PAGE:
At least the CRTC acknowledged that Bell should have given the CAIP 30 days notice. But if Bell did that, well shucks, maybe the CAIP would have submitted an appeal to the CRTC to stop Bell from doing that. So Bell did the smart thing, and just hoped noone would notice the throttling.

    And here's a question. Say, if I buy 1gbps of bandwidth from you, how many bps is that 'after-throttling'? If I buy 1TB a month, and you don't let me even reach the limit, how much did I buy?

    Remember, Canadian taxpayers paid for the construction of this network with the agreement that, in exchange, Bell would provide competitive wholesale access. Now there's actual competition and Bell doesn't want to play nice.

    Canadians are frustrated with our embrassing broadband market. Maybe our new Industry minister will help us (HA!).

     

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  11.  
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    Shep, Nov 21st, 2008 @ 6:20pm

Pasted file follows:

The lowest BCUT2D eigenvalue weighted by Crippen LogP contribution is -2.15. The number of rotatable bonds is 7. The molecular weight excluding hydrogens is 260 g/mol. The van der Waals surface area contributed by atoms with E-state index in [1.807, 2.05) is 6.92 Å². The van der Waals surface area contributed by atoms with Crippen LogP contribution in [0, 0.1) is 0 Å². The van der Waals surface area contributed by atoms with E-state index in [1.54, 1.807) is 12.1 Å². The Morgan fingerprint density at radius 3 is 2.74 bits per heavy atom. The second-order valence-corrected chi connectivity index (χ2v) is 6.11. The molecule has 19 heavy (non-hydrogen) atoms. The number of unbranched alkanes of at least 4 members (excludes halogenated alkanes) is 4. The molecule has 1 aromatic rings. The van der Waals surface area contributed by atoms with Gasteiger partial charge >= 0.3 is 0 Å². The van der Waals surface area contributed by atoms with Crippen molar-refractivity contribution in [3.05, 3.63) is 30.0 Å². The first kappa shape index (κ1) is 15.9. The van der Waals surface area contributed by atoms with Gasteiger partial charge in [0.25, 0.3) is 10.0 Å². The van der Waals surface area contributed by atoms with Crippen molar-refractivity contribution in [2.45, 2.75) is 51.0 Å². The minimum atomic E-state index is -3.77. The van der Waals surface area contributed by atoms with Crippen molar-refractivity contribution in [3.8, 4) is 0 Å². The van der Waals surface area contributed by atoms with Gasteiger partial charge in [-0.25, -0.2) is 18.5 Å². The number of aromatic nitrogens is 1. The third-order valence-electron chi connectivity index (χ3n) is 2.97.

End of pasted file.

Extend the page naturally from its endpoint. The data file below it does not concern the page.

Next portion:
Re: Canada Used To Be Cool

    Have you seen the dollar lately?

     

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  12.  
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    TtfnJohn, Nov 21st, 2008 @ 7:36pm

    This surprises anyone?

    For years most of us Canucks have known that the CRTC is deep in the pocket of the Cablecos and now have proven what a number of us always suspected that the other pocket is full of telcos.

    Strikes me that it's been a very long time since the CRTC regulated to protect the consumers in any of this and seems only interested in protecting the companies they're supposed to regulate.

    Not, I should add, an uncommon observation.

    As people have pointed out the report on this is in error in a few minor ways but the fact is that the CRTC does say Bell or any other broadband provider can throttle traffic however they wish.

    I can't say I'm all that surprised or shocked.

    ttfn

    John

     

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  13.  
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    Justin L, Dec 5th, 2008 @ 10:35pm

    regulatory bodies: public enemy number one